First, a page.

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Federal Court Denies Toshiba’s Motion to Dismiss, Allowing Exchange Act Claims Covering Transactions in Unsponsored ADS to Proceed Alongside Japanese Law Claims Covering Common Shares

Recently, the United States District Court for the Central District of California denied the Toshiba's motion to dismiss the Second Amended Complaint (“Amended Complaint”) filed in the Toshiba securities litigation.  As we previously wrote, in 2016, the district court dismissed the case, holding both that transactions in Toshiba’s unsponsored American Depositary Receipts (ADRs) are not “domestic” transactions as required by Morrison, and also that the plaintiffs’ Japanese law claims must be dismissed due to comity concerns and on forum non conveniens grounds.  Then, as we discussed here, in 2018, the Ninth Circuit reversed this decision, holding that Toshiba ADR trades are domestic, and allowed the defendants to file the Amended Complaint asserting more specific allegations about Toshiba’s connection to the ADR trades.  

The plaintiffs filed the Amended Complaint in August of 2019.  In the Amended Complaint, the plaintiffs again alleged that Toshiba violated the U.S. Securities Exchange Act of 1934 and Japan’s Financial Instruments & Exchange Act (“JFIEA”).  The proposed class consists of: (1) all persons who purchased ADRs shares on the Over-the-Counter Market (“OTC Market”), and (2) all citizens of the United States who purchased shares of Toshiba common stock.  According to the plaintiffs, their claims arise from Toshiba’s deliberate use of improper accounting over a period of at least six years to inflate its pre-tax profits by more than $2.6 billion and conceal at least $1.3 billion in impairment losses at its U.S. nuclear business.

Toshiba moved to dismiss, again arguing that the complaint failed to adequately plead that the ADR transactions were domestic.  Toshiba contended that the amended complaint did not allege a domestic transaction because the allegations demonstrated that the plaintiffs purchased the underlying securities in a foreign transaction before converting the foreign stock into ADRs.  The court disagreed, noting that the Amended Complaint contained numerous allegations explaining the nature of the ADR transactions, including:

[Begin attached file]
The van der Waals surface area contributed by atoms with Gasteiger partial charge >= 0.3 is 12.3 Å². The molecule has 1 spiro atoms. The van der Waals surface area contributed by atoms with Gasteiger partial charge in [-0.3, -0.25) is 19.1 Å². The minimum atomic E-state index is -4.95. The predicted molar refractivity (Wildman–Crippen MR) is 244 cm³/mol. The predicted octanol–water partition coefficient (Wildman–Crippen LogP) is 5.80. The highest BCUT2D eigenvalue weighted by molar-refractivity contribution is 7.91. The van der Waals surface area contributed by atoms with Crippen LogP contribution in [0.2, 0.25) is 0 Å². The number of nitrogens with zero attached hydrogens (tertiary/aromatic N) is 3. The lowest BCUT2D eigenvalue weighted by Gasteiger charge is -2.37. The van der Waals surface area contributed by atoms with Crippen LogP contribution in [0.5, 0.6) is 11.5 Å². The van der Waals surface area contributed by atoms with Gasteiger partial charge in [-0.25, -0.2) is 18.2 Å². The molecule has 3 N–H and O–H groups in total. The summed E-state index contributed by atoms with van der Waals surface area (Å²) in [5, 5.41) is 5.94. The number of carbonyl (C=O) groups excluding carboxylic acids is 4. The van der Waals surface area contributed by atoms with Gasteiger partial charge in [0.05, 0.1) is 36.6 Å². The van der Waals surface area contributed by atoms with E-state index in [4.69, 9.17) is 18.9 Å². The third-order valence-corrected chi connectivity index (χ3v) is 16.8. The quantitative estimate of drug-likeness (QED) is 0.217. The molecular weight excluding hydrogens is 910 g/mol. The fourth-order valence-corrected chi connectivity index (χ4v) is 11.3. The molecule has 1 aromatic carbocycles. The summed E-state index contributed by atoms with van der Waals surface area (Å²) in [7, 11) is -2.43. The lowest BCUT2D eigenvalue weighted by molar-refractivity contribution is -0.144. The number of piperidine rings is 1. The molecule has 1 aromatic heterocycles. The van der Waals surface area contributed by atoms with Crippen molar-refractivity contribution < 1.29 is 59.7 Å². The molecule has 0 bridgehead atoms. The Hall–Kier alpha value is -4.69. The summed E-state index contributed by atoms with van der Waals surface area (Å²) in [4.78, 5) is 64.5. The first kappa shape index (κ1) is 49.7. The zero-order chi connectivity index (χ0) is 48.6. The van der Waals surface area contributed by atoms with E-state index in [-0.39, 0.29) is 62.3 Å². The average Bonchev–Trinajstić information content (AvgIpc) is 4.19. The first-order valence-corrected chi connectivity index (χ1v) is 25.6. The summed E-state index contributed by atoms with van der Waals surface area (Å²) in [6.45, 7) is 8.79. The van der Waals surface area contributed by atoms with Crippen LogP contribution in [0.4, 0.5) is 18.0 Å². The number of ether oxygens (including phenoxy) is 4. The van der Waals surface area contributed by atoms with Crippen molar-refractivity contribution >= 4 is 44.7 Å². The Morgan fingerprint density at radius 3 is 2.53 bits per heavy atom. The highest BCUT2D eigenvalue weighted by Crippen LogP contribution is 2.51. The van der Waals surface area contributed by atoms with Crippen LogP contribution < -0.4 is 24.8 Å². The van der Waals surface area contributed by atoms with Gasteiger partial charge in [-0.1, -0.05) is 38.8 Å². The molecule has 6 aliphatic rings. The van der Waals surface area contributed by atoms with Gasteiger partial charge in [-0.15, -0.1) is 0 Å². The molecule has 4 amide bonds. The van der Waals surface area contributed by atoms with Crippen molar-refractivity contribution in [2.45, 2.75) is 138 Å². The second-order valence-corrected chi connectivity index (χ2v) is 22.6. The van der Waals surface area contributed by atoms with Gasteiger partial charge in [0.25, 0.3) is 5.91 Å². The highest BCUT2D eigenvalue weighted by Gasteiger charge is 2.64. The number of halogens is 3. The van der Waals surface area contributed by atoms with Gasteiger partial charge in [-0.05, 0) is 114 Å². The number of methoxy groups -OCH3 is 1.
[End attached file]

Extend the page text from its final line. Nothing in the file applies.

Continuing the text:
• The placement of the buy order, the payment of the purchase price, and transfer of the title to the securities took place within the territorial jurisdiction of the United States.
  • The plaintiffs’ purchase of the ADRs was directed by its outside investment manager from the investment manager’s New York office.
  • The OTC Market trading platform was located in New York.
  • The ADRs were issued by Citibank’s New York office, and transfer of title was recorded in Citibank’s New York office.
  • The plaintiffs paid for the ADRs from a New York based bank.

The court concluded that, taking these allegations as true, the plaintiffs had “plausibly alleged that [they] incurred irrevocable liability to take and pay for the ADRs in the United States.”

The court also rejected Toshiba’s argument that the Amended Complaint did not adequately plead Toshiba’s involvement in the establishment of the ADR program.  The court noted that the Amended Complaint now alleged the details about the ADR transactions that the Ninth Circuit found lacking in the prior complaint, specifically: “the nature of the ADRs, the OTC Market, the Toshiba ADR program, including the depositary institutions that offer Toshiba ADRs, the Form F-6s, the trading volume, the contractual terms, and Toshiba’s plausible consent to the sale of its stock in the United States as ADRs.”  The court also highlighted the Amended Complaint’s allegations that one of Toshiba’s depositary banks, Bank of New York Mellon, was one of Toshiba’s largest ten shareholders during the Class Period, and “it is unlikely that [that] many shares could have been acquired on the open market without the consent, assistance or participation of Toshiba.”  Thus, the court concluded that the plaintiffs had “sufficiently alleged Toshiba’s plausible participation in the establishment of the ADR program.”

Lastly, the court denied Toshiba’s motion to dismiss the JFIEA claims covering common share transactions on the Tokyo exchange.  The court noted that Toshiba had not provided “significant argument or support” for its contention that the JFIEA claim must be dismissed under comity and forum non conveniens principals.  It appears that rather than rebrief the issue, Toshiba relied on its argument from previous briefing conducted prior to the Ninth Circuit remanding the case.  In a terse footnote, the court stated that it “declines to review prior briefing made for a separate motion.”

As the case progresses through discovery, we expect class certification will be hotly contested, and Toshiba may also move for summary judgment particularly with respect to common share transactions.  However, the court’s decision provides good authority for plaintiffs seeking to bring claims covering unsponsored ADRs.

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Author

Joel D. Rothman

Associate

Joel D. Rothman is an attorney who handles commercial, securities, insurance, and employment litigation matters for Mintz clients. Joel advises institutional investors on securities class actions, represents shareholders in merger disputes, and counsels insurers in coverage disputes.